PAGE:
By 1912, eight of the McCoy children were living in the New York area in the United States. This “chain migration,” whereby the first member of a family to emigrate to America sent money home to finance the emigration of other members of their family, was a well-established tradition by 1912. It was populating the United States with young Irishmen and women who were willing and eager to work hard to take advantage of the seemingly unlimited opportunities of the new world. But it was a cause of much loneliness and sorrow for the parents like John and Bridget, who expected to never see their children again once they sailed for America.
In 1912, however, they had the joy of once again seeing daughters Catherine, now going by her middle name of Agnes, and Alice. The meeting was bittersweet, however, as the sisters had not come home to stay but to escort yet another of the children, Bernard, back to America. This would leave the parents with just 21-year-old John and 14-year-old Luke at home -- one perhaps to inherit the modest family farm, and the other likely to be the last link in the “chain” to America.
How excited Bernard must have been on April 10th, as he and his sisters loaded the wagon that would take them to the railway station in Longford to begin a great adventure. From there it would be on to Queenstown, now Cobh, in County Cork, where they were to board one of the newest wonders of the world, the ocean liner RMS Titanic. Bernard had likely never traveled far from Ballinamuck. But Bernard’s excitement at the beginning of this trek must have been matched by his mother and father’s sorrow.
(Below: Thomas McCormack)
As the McCoys boarded the train for Cobh, they were joined by several friends from the local area. There was Thomas McCormack (19) from Glenmore, Ellen Corr (17) from Corglass, the Murphy sisters, Margaret (24) and Kate (17), and the Kiernan brothers, John (25) and Philip (22), from Fostra, Jim Farrell (25) from Clonee, and Kate Gilnagh (17)and Kate Mullen (21) from Killoe. Going to America on the most famous ocean liner in the world would have been a grand escapade for the McCoys on their own, but now it was a celebration of life by a group of teenagers and young adults. Though they were from more widespread parts of their county, they were similar to the ill-fated group that was leaving from the village of Lahardane, County Mayo around the same time.
How they must have talked and laughed and probably sang songs as they watched the beautiful Irish landscape flowing past the windows on that long train trip to Cobh. No doubt there was some remorse at the thought of leaving this beautiful landscape behind and perhaps never seeing Ireland again, but the future must have seemed so bright and full of hope for the opportunities of “the land of the free” for these happy, healthy young people.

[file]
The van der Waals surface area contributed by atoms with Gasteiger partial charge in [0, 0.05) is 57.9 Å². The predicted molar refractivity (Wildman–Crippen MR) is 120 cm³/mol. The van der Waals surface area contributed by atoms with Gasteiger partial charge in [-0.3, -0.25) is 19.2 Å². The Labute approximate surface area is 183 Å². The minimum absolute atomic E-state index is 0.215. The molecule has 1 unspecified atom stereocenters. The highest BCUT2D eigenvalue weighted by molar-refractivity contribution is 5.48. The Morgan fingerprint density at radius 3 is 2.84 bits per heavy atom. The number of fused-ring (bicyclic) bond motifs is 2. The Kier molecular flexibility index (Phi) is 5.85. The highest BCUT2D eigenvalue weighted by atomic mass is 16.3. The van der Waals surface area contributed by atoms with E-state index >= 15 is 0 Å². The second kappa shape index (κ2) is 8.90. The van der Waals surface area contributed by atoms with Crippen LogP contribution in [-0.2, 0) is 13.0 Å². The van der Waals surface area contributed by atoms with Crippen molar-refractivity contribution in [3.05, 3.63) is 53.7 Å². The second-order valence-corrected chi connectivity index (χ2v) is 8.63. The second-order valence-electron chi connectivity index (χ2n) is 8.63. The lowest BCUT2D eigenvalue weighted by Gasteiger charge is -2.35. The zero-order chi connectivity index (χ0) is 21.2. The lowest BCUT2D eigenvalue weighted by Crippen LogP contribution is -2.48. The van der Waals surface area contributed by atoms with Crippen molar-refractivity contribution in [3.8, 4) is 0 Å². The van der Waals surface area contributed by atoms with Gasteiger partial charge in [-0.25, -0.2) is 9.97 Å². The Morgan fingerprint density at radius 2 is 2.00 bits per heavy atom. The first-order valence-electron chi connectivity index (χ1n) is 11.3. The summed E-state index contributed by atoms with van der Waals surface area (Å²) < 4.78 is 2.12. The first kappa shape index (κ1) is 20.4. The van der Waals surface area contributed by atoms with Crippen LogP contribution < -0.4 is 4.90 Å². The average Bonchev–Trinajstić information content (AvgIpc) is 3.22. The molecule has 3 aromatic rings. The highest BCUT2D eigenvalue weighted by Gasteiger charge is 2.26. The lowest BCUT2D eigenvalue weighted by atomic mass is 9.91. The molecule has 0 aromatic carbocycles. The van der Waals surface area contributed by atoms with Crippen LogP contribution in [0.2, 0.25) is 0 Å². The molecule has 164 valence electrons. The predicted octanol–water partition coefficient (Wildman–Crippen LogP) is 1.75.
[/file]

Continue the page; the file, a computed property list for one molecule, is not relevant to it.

The bustling, confusing crowds around the White Star Line on the quay at Cobh must have been bewildering for most of the country bumpkins from rural County Longford. Agnes and Alice McCoy, however, and also young Tom McCormack, who was going back to America after visiting his family, were making their 3rd cross-Atlantic trip and would have been a great help to others in their group in navigating the process. The quay near the offices of the White Star Line was full of people, conversing and laughing happily. But for some, there were hugs and kisses for loved ones they might never see again and tears. One hundred and twenty three passengers boarded the luxury liner at Cobh, all but 10 had 3rd Class tickets.
They then boarded the postal ship America, which was ferrying the 3rd Class passengers out to the massive ocean liner. As the tender moved out into the harbor, they were suddenly startled by the sound of a musical instrument they knew well. It was 29-year-old Westmeath man, Eugene Daly, who began to play familiar tunes on his uilleann pipes as the view of Cobh grew smaller and smaller behind them. Daly was said to have played "A Nation Once Again,” "Boolavogue,” and a few other nationalist songs. The tune most seemed to remember him playing was "Erin's Lament” as they approached the Titanic. There must have been many a damp eye and aching heart on the America and on the Titanic and perhaps even back in Cobh as the sound of that air wafted across the water of Cobh harbor to relatives left behind.